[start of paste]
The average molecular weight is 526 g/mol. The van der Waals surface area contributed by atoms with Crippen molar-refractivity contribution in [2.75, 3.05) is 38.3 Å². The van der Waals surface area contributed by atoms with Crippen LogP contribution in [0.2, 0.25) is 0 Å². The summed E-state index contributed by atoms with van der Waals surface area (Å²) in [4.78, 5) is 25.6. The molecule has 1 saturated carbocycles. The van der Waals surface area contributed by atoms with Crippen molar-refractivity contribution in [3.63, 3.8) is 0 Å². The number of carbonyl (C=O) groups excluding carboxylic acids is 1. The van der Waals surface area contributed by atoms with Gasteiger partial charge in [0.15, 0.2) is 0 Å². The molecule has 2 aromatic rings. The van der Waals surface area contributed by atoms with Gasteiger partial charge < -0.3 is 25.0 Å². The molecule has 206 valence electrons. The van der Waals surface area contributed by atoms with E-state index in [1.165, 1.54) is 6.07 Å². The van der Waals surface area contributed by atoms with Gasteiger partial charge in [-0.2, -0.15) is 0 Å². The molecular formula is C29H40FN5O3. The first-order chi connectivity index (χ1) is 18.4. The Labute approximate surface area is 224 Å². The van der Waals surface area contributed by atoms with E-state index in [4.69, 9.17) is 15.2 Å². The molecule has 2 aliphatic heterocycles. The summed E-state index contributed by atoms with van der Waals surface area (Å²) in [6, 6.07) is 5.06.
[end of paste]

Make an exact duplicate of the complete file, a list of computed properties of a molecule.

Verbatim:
The average molecular weight is 526 g/mol. The van der Waals surface area contributed by atoms with Crippen molar-refractivity contribution in [2.75, 3.05) is 38.3 Å². The van der Waals surface area contributed by atoms with Crippen LogP contribution in [0.2, 0.25) is 0 Å². The summed E-state index contributed by atoms with van der Waals surface area (Å²) in [4.78, 5) is 25.6. The molecule has 1 saturated carbocycles. The van der Waals surface area contributed by atoms with Crippen molar-refractivity contribution in [3.63, 3.8) is 0 Å². The number of carbonyl (C=O) groups excluding carboxylic acids is 1. The van der Waals surface area contributed by atoms with Gasteiger partial charge in [0.15, 0.2) is 0 Å². The molecule has 2 aromatic rings. The van der Waals surface area contributed by atoms with Gasteiger partial charge < -0.3 is 25.0 Å². The molecule has 206 valence electrons. The van der Waals surface area contributed by atoms with E-state index in [1.165, 1.54) is 6.07 Å². The van der Waals surface area contributed by atoms with Gasteiger partial charge in [-0.2, -0.15) is 0 Å². The molecular formula is C29H40FN5O3. The first-order chi connectivity index (χ1) is 18.4. The Labute approximate surface area is 224 Å². The van der Waals surface area contributed by atoms with E-state index in [4.69, 9.17) is 15.2 Å². The molecule has 2 aliphatic heterocycles. The summed E-state index contributed by atoms with van der Waals surface area (Å²) in [6, 6.07) is 5.06.